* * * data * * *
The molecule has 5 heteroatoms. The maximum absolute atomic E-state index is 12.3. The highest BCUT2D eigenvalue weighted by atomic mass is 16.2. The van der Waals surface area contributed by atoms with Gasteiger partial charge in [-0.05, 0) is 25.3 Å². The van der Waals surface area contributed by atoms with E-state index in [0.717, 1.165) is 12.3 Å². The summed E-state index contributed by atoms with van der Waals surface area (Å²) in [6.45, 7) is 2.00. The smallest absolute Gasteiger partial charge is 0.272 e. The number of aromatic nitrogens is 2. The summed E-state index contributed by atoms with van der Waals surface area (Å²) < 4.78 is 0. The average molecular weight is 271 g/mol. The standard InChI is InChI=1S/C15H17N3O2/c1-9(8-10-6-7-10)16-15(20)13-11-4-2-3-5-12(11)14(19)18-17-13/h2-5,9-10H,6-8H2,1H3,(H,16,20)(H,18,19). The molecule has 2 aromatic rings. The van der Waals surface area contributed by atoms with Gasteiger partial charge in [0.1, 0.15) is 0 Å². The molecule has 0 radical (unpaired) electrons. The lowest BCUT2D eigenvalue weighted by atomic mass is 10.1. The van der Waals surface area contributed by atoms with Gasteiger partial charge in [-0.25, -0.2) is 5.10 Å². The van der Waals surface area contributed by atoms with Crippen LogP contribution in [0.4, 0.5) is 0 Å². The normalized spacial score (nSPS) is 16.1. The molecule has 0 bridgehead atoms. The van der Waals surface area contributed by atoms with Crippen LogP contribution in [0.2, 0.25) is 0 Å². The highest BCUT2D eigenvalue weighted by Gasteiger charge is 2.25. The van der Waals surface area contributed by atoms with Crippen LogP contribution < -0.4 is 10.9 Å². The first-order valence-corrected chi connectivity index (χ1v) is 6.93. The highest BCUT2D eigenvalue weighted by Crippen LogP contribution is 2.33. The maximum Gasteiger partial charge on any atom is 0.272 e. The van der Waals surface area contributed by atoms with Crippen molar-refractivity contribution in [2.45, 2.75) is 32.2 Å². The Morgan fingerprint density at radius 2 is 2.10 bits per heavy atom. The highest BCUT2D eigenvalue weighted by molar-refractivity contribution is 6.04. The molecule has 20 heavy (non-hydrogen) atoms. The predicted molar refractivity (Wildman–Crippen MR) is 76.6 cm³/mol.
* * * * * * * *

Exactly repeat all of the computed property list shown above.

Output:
The molecule has 5 heteroatoms. The maximum absolute atomic E-state index is 12.3. The highest BCUT2D eigenvalue weighted by atomic mass is 16.2. The van der Waals surface area contributed by atoms with Gasteiger partial charge in [-0.05, 0) is 25.3 Å². The van der Waals surface area contributed by atoms with E-state index in [0.717, 1.165) is 12.3 Å². The summed E-state index contributed by atoms with van der Waals surface area (Å²) in [6.45, 7) is 2.00. The smallest absolute Gasteiger partial charge is 0.272 e. The number of aromatic nitrogens is 2. The summed E-state index contributed by atoms with van der Waals surface area (Å²) < 4.78 is 0. The average molecular weight is 271 g/mol. The standard InChI is InChI=1S/C15H17N3O2/c1-9(8-10-6-7-10)16-15(20)13-11-4-2-3-5-12(11)14(19)18-17-13/h2-5,9-10H,6-8H2,1H3,(H,16,20)(H,18,19). The molecule has 2 aromatic rings. The van der Waals surface area contributed by atoms with Gasteiger partial charge in [0.1, 0.15) is 0 Å². The molecule has 0 radical (unpaired) electrons. The lowest BCUT2D eigenvalue weighted by atomic mass is 10.1. The van der Waals surface area contributed by atoms with Gasteiger partial charge in [-0.25, -0.2) is 5.10 Å². The van der Waals surface area contributed by atoms with Crippen LogP contribution in [0.4, 0.5) is 0 Å². The normalized spacial score (nSPS) is 16.1. The molecule has 0 bridgehead atoms. The van der Waals surface area contributed by atoms with Crippen LogP contribution in [0.2, 0.25) is 0 Å². The highest BCUT2D eigenvalue weighted by Gasteiger charge is 2.25. The van der Waals surface area contributed by atoms with Crippen LogP contribution < -0.4 is 10.9 Å². The first-order valence-corrected chi connectivity index (χ1v) is 6.93. The highest BCUT2D eigenvalue weighted by Crippen LogP contribution is 2.33. The maximum Gasteiger partial charge on any atom is 0.272 e. The van der Waals surface area contributed by atoms with Crippen molar-refractivity contribution in [2.45, 2.75) is 32.2 Å². The Morgan fingerprint density at radius 2 is 2.10 bits per heavy atom. The highest BCUT2D eigenvalue weighted by molar-refractivity contribution is 6.04. The molecule has 20 heavy (non-hydrogen) atoms. The predicted molar refractivity (Wildman–Crippen MR) is 76.6 cm³/mol.